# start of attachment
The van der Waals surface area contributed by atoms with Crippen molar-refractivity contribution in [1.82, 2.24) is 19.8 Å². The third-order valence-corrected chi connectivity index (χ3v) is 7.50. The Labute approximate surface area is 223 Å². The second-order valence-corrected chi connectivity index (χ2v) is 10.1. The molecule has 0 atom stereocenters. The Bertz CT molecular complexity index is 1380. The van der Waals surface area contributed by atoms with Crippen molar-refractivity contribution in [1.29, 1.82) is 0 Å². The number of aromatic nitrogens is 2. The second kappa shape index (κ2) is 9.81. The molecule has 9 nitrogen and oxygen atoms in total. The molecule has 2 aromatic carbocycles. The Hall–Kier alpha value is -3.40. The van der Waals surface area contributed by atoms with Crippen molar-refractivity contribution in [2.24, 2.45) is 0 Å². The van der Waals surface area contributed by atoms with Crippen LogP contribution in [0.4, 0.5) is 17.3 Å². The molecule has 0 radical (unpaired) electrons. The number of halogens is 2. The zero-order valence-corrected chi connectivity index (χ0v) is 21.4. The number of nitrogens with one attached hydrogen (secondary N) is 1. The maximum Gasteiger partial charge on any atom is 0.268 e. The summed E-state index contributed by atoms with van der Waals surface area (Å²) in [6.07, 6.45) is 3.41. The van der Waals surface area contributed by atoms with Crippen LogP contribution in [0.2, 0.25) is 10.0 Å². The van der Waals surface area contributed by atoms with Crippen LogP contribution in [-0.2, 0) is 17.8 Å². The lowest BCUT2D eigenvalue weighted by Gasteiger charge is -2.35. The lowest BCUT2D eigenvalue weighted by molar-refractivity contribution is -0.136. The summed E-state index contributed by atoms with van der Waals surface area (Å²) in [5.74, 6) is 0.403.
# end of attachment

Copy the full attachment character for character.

The van der Waals surface area contributed by atoms with Crippen molar-refractivity contribution in [1.82, 2.24) is 19.8 Å². The third-order valence-corrected chi connectivity index (χ3v) is 7.50. The Labute approximate surface area is 223 Å². The second-order valence-corrected chi connectivity index (χ2v) is 10.1. The molecule has 0 atom stereocenters. The Bertz CT molecular complexity index is 1380. The van der Waals surface area contributed by atoms with Crippen molar-refractivity contribution in [1.29, 1.82) is 0 Å². The number of aromatic nitrogens is 2. The second kappa shape index (κ2) is 9.81. The molecule has 9 nitrogen and oxygen atoms in total. The molecule has 2 aromatic carbocycles. The Hall–Kier alpha value is -3.40. The van der Waals surface area contributed by atoms with Crippen molar-refractivity contribution in [2.24, 2.45) is 0 Å². The van der Waals surface area contributed by atoms with Crippen LogP contribution in [0.4, 0.5) is 17.3 Å². The molecule has 0 radical (unpaired) electrons. The number of halogens is 2. The zero-order valence-corrected chi connectivity index (χ0v) is 21.4. The number of nitrogens with one attached hydrogen (secondary N) is 1. The maximum Gasteiger partial charge on any atom is 0.268 e. The summed E-state index contributed by atoms with van der Waals surface area (Å²) in [6.07, 6.45) is 3.41. The van der Waals surface area contributed by atoms with Crippen LogP contribution in [0.2, 0.25) is 10.0 Å². The van der Waals surface area contributed by atoms with Crippen LogP contribution in [-0.2, 0) is 17.8 Å². The lowest BCUT2D eigenvalue weighted by Gasteiger charge is -2.35. The lowest BCUT2D eigenvalue weighted by molar-refractivity contribution is -0.136. The summed E-state index contributed by atoms with van der Waals surface area (Å²) in [5.74, 6) is 0.403.